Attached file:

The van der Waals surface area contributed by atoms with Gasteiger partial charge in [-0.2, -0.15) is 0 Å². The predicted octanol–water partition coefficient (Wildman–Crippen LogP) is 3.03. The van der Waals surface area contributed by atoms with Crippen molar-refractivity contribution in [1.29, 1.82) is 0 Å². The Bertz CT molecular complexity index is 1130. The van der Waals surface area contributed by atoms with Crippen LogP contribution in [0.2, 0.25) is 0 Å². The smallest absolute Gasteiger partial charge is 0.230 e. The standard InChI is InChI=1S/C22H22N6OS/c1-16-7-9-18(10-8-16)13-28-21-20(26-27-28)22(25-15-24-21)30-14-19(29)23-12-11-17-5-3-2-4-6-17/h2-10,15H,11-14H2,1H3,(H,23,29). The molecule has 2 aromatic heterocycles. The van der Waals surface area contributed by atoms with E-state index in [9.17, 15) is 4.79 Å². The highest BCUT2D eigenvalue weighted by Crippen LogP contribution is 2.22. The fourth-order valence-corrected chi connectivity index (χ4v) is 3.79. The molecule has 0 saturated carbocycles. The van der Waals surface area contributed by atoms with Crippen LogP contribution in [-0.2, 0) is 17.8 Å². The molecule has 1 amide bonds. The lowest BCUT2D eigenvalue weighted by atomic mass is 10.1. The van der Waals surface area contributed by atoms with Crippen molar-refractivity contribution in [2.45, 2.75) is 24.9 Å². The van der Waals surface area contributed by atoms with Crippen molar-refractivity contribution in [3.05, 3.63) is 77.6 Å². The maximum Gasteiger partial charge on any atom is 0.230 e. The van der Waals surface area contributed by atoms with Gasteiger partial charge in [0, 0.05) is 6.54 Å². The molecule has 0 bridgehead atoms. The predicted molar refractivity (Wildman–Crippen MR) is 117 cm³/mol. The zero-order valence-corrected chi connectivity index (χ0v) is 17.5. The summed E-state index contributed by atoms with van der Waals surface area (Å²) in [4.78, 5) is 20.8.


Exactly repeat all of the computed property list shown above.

The van der Waals surface area contributed by atoms with Gasteiger partial charge in [-0.2, -0.15) is 0 Å². The predicted octanol–water partition coefficient (Wildman–Crippen LogP) is 3.03. The van der Waals surface area contributed by atoms with Crippen molar-refractivity contribution in [1.29, 1.82) is 0 Å². The Bertz CT molecular complexity index is 1130. The van der Waals surface area contributed by atoms with Crippen LogP contribution in [0.2, 0.25) is 0 Å². The smallest absolute Gasteiger partial charge is 0.230 e. The standard InChI is InChI=1S/C22H22N6OS/c1-16-7-9-18(10-8-16)13-28-21-20(26-27-28)22(25-15-24-21)30-14-19(29)23-12-11-17-5-3-2-4-6-17/h2-10,15H,11-14H2,1H3,(H,23,29). The molecule has 2 aromatic heterocycles. The van der Waals surface area contributed by atoms with E-state index in [9.17, 15) is 4.79 Å². The highest BCUT2D eigenvalue weighted by Crippen LogP contribution is 2.22. The fourth-order valence-corrected chi connectivity index (χ4v) is 3.79. The molecule has 0 saturated carbocycles. The van der Waals surface area contributed by atoms with Crippen LogP contribution in [-0.2, 0) is 17.8 Å². The molecule has 1 amide bonds. The lowest BCUT2D eigenvalue weighted by atomic mass is 10.1. The van der Waals surface area contributed by atoms with Crippen molar-refractivity contribution in [2.45, 2.75) is 24.9 Å². The van der Waals surface area contributed by atoms with Crippen molar-refractivity contribution in [3.05, 3.63) is 77.6 Å². The maximum Gasteiger partial charge on any atom is 0.230 e. The van der Waals surface area contributed by atoms with Gasteiger partial charge in [0, 0.05) is 6.54 Å². The molecule has 0 bridgehead atoms. The predicted molar refractivity (Wildman–Crippen MR) is 117 cm³/mol. The zero-order valence-corrected chi connectivity index (χ0v) is 17.5. The summed E-state index contributed by atoms with van der Waals surface area (Å²) in [4.78, 5) is 20.8.